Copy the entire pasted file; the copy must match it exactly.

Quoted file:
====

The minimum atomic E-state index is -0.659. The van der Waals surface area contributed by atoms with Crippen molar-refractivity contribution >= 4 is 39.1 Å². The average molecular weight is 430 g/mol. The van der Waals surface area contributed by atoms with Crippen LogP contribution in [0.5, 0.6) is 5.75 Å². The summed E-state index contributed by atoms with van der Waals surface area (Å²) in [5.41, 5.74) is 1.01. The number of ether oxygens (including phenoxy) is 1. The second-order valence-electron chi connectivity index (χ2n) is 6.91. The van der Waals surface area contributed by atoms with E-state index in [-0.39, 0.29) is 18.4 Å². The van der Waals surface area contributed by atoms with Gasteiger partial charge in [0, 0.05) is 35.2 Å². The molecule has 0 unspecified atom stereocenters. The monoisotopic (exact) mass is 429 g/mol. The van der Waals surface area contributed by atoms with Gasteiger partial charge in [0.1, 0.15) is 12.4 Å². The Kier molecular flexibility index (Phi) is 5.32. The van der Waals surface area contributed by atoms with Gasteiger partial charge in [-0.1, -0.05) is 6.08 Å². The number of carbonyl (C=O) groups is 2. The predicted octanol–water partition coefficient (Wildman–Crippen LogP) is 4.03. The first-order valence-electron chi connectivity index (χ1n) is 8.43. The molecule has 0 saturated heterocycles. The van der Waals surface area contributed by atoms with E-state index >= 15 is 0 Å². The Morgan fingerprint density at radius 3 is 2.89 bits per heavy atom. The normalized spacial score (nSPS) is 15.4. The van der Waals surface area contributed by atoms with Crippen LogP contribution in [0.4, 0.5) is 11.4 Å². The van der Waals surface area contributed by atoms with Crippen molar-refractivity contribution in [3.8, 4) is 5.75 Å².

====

The minimum atomic E-state index is -0.659. The van der Waals surface area contributed by atoms with Crippen molar-refractivity contribution >= 4 is 39.1 Å². The average molecular weight is 430 g/mol. The van der Waals surface area contributed by atoms with Crippen LogP contribution in [0.5, 0.6) is 5.75 Å². The summed E-state index contributed by atoms with van der Waals surface area (Å²) in [5.41, 5.74) is 1.01. The number of ether oxygens (including phenoxy) is 1. The second-order valence-electron chi connectivity index (χ2n) is 6.91. The van der Waals surface area contributed by atoms with E-state index in [-0.39, 0.29) is 18.4 Å². The van der Waals surface area contributed by atoms with Gasteiger partial charge in [0, 0.05) is 35.2 Å². The molecule has 0 unspecified atom stereocenters. The monoisotopic (exact) mass is 429 g/mol. The van der Waals surface area contributed by atoms with Gasteiger partial charge in [0.1, 0.15) is 12.4 Å². The Kier molecular flexibility index (Phi) is 5.32. The van der Waals surface area contributed by atoms with Gasteiger partial charge in [-0.1, -0.05) is 6.08 Å². The number of carbonyl (C=O) groups is 2. The predicted octanol–water partition coefficient (Wildman–Crippen LogP) is 4.03. The first-order valence-electron chi connectivity index (χ1n) is 8.43. The molecule has 0 saturated heterocycles. The van der Waals surface area contributed by atoms with E-state index >= 15 is 0 Å². The Morgan fingerprint density at radius 3 is 2.89 bits per heavy atom. The normalized spacial score (nSPS) is 15.4. The van der Waals surface area contributed by atoms with Crippen LogP contribution in [0.4, 0.5) is 11.4 Å². The van der Waals surface area contributed by atoms with Crippen molar-refractivity contribution in [3.8, 4) is 5.75 Å².